Posts Tagged ‘short story’

Photograph by Mathyas Kurmann

‘Sorting Things Out’ is a short story set in a small country town in New South Wales. It contains two kinds of truth. Firstly, I did sort mail at a country post office. I also used to do a mail run. I’ve never heard of Snake Road though, and all the characters are fictitious.

The second truth concerns the alienation that hits someone when they return to a place after a long spell away, and how relationships change and families grow apart. It takes a lot of effort to let go of closely held prejudices, open the heart, and step into the new.

I’m honoured that Fictive Dream found merit in my story. Doubly honoured that they’ve published it as part of their first anniversary celebrations. You can read the full story here – https://fictivedream.com/2017/05/28/sorting-things-out/

 

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All Because of You: Eleven tales of refuge and hope received this awesome badge last month!

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“Throughout the collection, Blackthorn utilizes rich descriptions and language to portray vivid images of the women and their lives, both the ones they are living now and the ones that they had escaped…a powerful collection of stories that hits you hard, leaving you contemplating the good and bad of life and looking forward to the future.”

https://readersfavorite.com/book-review/all-because-of-you/1

You can buy from Amazon and all good bookstores.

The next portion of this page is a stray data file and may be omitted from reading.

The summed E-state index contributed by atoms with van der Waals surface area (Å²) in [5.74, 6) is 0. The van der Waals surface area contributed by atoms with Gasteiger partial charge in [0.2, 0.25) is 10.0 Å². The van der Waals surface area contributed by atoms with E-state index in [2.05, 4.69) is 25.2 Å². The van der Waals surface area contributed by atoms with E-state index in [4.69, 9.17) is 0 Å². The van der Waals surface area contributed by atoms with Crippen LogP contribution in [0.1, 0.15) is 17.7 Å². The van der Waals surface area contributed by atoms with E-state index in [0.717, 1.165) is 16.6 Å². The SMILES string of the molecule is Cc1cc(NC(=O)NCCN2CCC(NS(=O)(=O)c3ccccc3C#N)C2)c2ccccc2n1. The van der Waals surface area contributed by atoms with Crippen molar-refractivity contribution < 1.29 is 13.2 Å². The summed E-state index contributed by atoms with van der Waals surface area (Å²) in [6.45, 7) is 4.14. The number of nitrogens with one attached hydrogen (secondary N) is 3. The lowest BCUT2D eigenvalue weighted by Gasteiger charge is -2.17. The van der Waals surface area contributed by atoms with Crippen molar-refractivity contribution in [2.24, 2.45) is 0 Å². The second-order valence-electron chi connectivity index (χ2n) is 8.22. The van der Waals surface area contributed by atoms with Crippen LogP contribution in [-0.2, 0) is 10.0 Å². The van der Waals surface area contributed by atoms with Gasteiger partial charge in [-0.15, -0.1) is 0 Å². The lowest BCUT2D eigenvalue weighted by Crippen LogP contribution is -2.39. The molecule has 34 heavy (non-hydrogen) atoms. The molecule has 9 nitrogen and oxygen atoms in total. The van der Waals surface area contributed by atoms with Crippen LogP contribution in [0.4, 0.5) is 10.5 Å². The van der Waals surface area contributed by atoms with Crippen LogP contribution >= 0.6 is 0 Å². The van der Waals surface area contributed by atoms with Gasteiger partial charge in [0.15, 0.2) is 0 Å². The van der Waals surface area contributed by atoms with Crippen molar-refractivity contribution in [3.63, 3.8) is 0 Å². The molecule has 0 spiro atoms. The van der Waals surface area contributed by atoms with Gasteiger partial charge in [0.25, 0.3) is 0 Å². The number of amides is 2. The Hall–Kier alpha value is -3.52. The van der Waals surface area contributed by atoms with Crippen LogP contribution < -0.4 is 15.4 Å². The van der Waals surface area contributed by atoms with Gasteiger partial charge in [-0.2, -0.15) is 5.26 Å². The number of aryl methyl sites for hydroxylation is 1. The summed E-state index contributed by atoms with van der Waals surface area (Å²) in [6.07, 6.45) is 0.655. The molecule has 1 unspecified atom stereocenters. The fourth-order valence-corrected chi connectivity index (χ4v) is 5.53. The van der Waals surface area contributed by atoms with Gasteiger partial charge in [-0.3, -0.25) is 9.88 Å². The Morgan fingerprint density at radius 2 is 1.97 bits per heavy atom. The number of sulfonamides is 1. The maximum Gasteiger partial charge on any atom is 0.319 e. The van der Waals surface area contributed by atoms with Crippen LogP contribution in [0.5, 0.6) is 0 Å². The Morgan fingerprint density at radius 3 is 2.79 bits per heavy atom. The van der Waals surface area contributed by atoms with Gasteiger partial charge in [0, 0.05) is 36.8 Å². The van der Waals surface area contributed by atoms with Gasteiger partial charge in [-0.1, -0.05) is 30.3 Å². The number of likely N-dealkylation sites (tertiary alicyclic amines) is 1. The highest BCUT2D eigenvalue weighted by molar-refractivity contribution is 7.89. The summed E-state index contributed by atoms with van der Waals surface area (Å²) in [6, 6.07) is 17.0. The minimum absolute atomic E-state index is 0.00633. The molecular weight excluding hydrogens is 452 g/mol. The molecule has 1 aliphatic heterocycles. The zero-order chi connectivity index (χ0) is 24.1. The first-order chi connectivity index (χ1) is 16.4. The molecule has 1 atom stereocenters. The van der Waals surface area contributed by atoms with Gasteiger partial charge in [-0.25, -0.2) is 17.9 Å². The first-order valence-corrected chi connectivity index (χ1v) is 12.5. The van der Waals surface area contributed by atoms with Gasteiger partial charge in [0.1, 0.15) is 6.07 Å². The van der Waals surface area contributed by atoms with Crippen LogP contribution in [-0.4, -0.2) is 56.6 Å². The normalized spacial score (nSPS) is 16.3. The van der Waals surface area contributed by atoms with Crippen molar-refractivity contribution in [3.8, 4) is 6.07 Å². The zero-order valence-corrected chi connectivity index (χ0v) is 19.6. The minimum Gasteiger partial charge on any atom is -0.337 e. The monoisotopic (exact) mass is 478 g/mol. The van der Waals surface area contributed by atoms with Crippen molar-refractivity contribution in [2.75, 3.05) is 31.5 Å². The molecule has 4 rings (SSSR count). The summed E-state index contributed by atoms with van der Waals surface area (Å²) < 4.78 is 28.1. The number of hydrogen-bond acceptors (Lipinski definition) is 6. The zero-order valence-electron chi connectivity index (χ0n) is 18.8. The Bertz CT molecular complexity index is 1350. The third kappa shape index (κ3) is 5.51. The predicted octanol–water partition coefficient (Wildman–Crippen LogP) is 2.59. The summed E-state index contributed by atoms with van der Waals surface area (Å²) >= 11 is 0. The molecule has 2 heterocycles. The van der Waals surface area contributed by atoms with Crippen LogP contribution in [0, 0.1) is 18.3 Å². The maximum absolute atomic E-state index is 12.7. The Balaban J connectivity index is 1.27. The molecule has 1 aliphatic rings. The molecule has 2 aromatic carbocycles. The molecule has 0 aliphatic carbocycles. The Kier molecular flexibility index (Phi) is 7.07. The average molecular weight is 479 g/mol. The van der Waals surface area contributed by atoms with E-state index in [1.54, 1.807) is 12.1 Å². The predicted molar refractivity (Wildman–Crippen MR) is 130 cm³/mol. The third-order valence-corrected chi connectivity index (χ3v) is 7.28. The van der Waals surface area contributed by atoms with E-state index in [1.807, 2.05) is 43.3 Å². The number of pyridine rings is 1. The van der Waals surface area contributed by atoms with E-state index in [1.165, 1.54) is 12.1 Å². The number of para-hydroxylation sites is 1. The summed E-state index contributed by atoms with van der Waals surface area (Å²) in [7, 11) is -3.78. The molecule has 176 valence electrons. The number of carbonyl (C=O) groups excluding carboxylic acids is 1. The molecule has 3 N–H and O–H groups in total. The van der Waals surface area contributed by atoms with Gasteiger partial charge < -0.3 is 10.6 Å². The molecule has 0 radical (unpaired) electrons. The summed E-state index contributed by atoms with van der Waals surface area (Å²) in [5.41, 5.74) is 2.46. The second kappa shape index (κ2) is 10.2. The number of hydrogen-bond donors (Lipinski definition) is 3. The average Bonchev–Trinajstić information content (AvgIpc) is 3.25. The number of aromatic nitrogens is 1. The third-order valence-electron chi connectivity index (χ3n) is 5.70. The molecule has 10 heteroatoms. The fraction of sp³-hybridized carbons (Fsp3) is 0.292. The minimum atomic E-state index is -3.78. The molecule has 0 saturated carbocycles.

I’m honoured to have been given the opportunity to perform one of my short stories in support of Knox PLEDGE for gender equality.

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The high tea serves to launch a series of creative writing workshops I’ll be giving next year for survivors of family violence.

Storytelling is one of the most powerful mediums we have to convey our truths. I’ve laid to rest many inner demons that way. The short story form lends itself to autobiographical reflections. Above all, the effort of writing our truth in a form fit for other’s eyes leads to personal transformation and empowerment.

2017 is set to be an extraordinary year!

 

It’s been a hectic month of moving house and in amongst it all Odyssey Books re-released my short story collection All Because of You: Eleven tales of refuge and hope. 

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It’s an eclectic collection and they’re mostly semi-autobiographical. Two were written from the point of view of my former partner, the late Alex Legg, who ought to be remembered forever as one of the world’s genius songwriters.

The timing of the release is remarkable. I’ve been invited to run a series of writing workshops for survivors of family violence as part of Knox PLEDGE and to perform one of the stories with my daughter pianist Elizabeth Blackthorn. Details to follow.

I’m indebted to Elizabeth and to Alex for helping me compose and revise each of these stories. And to my publisher Michelle Lovi at Odyssey Books for continuing to believe in my work.

I started writing The Refuge in 2010.  Now, four years on, and here it is published in the American literary magazine Mused.

http://www.bellaonline.com/review/issues/winter2014/f004.html